Implementing a Trie in JavaScript Part 1

A trie is a tree data structure that is useful for searching and retrieving data. Most often used with strings, where each character of the string is a single node in the tree, which will then have a child node that is the following character of the string. In this blog I will explain how to insert into a trie, and how to determine if a word is in the trie. In the following blog post, I will talk about how to remove a word from the trie, and how to find all the words that begin with a certain prefix in the trie.

A simple trie

Above is a picture of a simple trie. The building blocks of a trie are nodes. The first node is empty, and just serves as the root, every other node represents a letter of a word. The nodes will have a value, and point to the node(s) after them, as well as having a boolean value to determine if they are the end of a word (represented by the asterisks in the picture).


We will start by making our Node class.

It has a value which is merely the letter that it represents, a map called children which contains its children, and endOfWord which is a boolean value that determines whether it is the last letter of a word.

Now we need to start our Trie class.

From here all of the code will go inside this class. You can see our trie starts with an empty Node as the root.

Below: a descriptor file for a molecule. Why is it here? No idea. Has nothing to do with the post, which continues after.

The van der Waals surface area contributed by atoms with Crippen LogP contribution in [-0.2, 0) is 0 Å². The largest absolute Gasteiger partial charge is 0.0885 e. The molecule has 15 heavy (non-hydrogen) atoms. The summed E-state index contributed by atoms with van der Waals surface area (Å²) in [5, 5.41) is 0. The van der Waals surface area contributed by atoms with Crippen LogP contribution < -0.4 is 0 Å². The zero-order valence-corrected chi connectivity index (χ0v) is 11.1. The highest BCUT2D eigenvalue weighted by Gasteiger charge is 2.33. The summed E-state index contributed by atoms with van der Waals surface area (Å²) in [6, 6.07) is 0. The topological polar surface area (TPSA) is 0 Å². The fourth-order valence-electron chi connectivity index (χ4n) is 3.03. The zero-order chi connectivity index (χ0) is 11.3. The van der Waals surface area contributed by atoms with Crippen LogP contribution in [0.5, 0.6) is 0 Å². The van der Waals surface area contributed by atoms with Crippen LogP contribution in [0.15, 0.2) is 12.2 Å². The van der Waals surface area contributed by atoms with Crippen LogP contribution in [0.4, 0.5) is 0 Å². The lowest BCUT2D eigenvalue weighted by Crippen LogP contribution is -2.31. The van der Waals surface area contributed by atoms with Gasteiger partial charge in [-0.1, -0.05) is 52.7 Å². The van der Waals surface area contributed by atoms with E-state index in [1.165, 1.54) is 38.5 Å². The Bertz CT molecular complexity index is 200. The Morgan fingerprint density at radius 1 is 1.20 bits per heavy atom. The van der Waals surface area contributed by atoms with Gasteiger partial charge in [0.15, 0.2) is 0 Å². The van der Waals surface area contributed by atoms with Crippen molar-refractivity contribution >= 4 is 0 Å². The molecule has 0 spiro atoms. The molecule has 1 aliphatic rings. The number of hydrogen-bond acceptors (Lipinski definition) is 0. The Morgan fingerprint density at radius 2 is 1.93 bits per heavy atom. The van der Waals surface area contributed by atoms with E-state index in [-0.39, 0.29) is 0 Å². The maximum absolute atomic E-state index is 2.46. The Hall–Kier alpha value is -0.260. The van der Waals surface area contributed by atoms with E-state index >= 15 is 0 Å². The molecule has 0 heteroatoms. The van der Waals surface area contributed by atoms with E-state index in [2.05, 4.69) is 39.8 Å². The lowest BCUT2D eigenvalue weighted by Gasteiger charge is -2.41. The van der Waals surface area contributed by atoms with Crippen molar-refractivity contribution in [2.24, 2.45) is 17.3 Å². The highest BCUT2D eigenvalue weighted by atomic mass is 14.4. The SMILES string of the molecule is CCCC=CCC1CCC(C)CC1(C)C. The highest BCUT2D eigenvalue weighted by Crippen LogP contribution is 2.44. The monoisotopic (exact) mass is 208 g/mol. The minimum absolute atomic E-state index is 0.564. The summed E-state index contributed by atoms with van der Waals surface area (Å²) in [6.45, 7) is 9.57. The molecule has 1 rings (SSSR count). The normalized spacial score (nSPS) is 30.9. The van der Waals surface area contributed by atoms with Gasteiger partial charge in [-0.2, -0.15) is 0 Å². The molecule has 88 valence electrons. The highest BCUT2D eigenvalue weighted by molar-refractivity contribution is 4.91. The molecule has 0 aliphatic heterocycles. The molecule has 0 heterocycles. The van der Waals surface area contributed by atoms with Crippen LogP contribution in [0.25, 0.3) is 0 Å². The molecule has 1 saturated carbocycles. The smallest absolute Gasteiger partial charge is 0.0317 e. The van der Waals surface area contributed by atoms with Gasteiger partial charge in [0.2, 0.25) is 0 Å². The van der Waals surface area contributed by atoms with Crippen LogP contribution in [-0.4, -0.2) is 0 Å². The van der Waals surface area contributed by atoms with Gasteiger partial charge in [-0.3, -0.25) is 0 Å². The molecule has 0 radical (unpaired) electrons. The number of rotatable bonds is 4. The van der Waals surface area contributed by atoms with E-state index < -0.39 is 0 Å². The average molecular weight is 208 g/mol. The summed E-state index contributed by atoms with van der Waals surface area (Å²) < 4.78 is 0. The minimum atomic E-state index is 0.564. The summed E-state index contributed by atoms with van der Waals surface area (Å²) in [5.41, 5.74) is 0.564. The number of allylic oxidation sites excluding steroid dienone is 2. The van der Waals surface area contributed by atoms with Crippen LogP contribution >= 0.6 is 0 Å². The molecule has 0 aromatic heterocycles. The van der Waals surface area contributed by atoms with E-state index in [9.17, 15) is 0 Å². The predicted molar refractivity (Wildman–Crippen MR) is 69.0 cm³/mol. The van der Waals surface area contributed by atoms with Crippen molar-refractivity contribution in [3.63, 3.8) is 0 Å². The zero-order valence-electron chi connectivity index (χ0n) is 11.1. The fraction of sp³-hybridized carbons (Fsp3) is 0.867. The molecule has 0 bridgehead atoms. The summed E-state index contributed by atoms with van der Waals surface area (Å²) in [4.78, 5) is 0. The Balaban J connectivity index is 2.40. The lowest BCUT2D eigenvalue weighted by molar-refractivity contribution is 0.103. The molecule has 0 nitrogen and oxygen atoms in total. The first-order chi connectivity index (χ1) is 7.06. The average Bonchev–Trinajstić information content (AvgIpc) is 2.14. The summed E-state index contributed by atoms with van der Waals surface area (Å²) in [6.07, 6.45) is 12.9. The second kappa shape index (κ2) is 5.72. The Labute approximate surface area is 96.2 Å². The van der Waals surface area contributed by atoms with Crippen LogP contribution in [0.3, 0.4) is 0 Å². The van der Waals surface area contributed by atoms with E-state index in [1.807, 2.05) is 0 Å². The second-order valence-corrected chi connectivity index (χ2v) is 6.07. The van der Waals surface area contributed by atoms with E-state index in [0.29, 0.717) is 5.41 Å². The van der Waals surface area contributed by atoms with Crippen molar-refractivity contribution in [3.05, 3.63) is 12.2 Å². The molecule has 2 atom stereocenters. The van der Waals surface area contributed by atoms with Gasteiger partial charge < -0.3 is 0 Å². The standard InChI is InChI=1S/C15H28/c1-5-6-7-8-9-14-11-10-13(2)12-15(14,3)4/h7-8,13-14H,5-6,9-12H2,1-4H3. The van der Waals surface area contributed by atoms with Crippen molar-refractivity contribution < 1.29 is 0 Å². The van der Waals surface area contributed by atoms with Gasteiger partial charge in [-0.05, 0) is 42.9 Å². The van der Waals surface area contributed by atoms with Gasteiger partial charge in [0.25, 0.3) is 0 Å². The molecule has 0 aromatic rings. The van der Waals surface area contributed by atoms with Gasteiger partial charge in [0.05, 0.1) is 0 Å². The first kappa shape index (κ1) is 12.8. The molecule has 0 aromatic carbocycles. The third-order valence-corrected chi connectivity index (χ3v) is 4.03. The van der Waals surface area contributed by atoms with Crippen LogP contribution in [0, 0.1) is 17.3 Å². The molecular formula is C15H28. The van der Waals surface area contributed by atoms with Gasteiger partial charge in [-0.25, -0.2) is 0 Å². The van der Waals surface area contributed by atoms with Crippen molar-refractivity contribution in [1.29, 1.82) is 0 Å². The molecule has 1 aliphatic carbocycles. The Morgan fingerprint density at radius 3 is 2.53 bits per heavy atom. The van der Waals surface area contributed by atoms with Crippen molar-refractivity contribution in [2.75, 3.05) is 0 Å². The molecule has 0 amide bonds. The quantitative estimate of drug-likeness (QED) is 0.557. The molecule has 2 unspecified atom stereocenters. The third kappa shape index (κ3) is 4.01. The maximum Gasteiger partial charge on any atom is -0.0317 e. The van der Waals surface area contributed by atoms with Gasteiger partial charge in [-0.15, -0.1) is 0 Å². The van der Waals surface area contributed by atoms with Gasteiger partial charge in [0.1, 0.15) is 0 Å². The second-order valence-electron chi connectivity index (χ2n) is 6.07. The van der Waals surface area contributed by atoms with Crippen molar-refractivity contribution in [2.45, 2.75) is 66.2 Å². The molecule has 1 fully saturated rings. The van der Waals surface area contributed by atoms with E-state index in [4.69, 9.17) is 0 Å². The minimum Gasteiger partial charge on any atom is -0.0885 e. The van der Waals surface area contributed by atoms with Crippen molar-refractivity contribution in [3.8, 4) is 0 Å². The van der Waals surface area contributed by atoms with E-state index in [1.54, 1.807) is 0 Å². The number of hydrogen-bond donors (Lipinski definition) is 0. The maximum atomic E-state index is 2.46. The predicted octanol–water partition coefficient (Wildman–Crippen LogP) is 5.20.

We need to be able to insert a word into our trie.

First we check to make sure the string wasn’t empty, if it was we return false. From there we start at the root, and if root node doesn’t have the first letter of the word, we add it into the children map of the root node. If it does have it, we assign currNode to that node in the trie. We repeat this process until we get to the end of the word, then we set endOfWord to true and return the node.

Now that we can insert a word, we need to be able to determine if the trie has a word.

A similar process to adding a word. We have the option to supply a starting node that is not the root, this comes in handy if you’re using a trie for autocomplete. As someone is typing a word, you don’t want to start from the very beginning of the word each time they type another letter, so being able to supply a different starting node is useful. From there, you go through each letter of the word, if currNode doesn’t have that letter as one of its children, return false. At the end we check to make sure that the last node that currNode was set to, is the end of a word. This is a true or false value, so we just return.

In Conclusion…

These methods are very simple to implement, but don’t expose the real usefulness of using a trie. Removing a word from a trie can be somewhat tricky, as you have to make sure that you are not removing nodes that lead to other words in the trie. A trie really comes in handy when being used as a prefix tree, which I will cover in my next blog!

Aspiring Software Engineer